Fat-burning molecule discovery may be an obesity treatment game-changer

A new study from Virginia Tech detailed the discovery of a molecule that can increase the amount of fat one's body burns without causing muscle loss or influencing how much food is consumed. The molecule paves the way for a future obesity and type-2 diabetes treatment, according to the researchers, who found that this molecule also decreases one's insulin resistance.

The research was published in notable scientific journal Nature Communications last month. The study details the discovery that BAM15, a small mitochondrial uncoupler, decreases body fat and insulin resistance, two things that contribute to obesity, type-2 diabetes, and the wider issues associated with metabolic dysfunction like fatty liver disease.

Put simply, mitochondrial uncouplers like BAM15 cause cells to burn more energy than is necessary, leading to fat loss. Chemistry professor Webster Santos explained, "Mitochondrial uncouplers are small molecules that go to the mitochondria to help the cells respire more. Effectively, they change metabolism in the cell so that we burn more calories without doing any exercise."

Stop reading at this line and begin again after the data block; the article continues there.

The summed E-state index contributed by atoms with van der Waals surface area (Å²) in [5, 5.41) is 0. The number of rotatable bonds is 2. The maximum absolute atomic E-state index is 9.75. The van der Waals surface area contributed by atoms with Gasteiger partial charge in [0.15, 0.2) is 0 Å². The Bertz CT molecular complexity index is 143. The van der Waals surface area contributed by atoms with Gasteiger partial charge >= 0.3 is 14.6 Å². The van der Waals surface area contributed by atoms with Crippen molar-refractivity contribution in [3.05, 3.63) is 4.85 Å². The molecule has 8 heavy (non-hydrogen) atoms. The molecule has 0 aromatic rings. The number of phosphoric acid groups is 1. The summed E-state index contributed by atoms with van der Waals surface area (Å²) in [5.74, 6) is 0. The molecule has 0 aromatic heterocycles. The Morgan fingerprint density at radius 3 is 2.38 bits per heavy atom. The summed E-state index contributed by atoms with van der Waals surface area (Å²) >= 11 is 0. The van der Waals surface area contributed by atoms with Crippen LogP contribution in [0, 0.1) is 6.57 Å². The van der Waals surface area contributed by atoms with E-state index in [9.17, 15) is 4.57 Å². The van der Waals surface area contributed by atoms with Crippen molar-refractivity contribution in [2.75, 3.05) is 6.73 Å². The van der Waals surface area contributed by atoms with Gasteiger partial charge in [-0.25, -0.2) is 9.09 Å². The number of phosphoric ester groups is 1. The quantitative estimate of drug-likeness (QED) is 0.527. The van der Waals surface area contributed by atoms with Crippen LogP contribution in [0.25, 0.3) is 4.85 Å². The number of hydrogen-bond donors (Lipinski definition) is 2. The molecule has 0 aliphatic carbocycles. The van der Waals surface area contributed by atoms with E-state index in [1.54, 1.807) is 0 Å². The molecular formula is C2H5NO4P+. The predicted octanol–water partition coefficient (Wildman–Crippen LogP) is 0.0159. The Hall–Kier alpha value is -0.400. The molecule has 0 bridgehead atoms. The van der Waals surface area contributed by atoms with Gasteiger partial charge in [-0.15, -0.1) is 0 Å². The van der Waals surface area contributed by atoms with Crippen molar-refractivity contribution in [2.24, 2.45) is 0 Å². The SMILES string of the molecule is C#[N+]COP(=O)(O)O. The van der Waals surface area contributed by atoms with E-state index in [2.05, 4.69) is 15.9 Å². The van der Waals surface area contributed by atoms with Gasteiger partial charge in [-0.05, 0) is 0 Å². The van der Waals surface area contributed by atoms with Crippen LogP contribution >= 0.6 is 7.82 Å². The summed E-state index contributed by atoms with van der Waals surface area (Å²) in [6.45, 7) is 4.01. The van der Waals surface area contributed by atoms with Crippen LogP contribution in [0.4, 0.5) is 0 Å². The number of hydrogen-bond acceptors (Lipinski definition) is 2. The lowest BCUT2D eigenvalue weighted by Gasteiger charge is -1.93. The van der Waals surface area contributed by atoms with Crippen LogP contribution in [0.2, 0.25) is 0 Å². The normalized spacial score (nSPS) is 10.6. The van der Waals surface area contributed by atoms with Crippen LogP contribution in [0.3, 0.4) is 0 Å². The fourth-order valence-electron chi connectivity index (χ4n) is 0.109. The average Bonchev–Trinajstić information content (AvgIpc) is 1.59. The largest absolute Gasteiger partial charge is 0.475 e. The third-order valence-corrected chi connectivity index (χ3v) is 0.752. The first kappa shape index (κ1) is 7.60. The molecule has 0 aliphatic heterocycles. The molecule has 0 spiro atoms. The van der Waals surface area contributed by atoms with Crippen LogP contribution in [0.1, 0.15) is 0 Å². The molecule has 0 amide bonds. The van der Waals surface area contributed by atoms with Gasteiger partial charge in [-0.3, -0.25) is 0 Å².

Using lab mice, the study evaluated BAM15 for potential toxicity and overall safety, finding that it is neither toxic nor does it have an impact on whether the subject feels more full or hungry than usual. While eating their usual amount of food, mice fed this molecule still lost body fat and this happened without any changes in body temperature.

The researchers have produced several hundred molecules related to BAM15 in an effort to tweak it for better results in humans. The molecule will need to stay in the body longer to be effective for burning fat, but the researchers aim to evolve this as an eventual treatment for humans.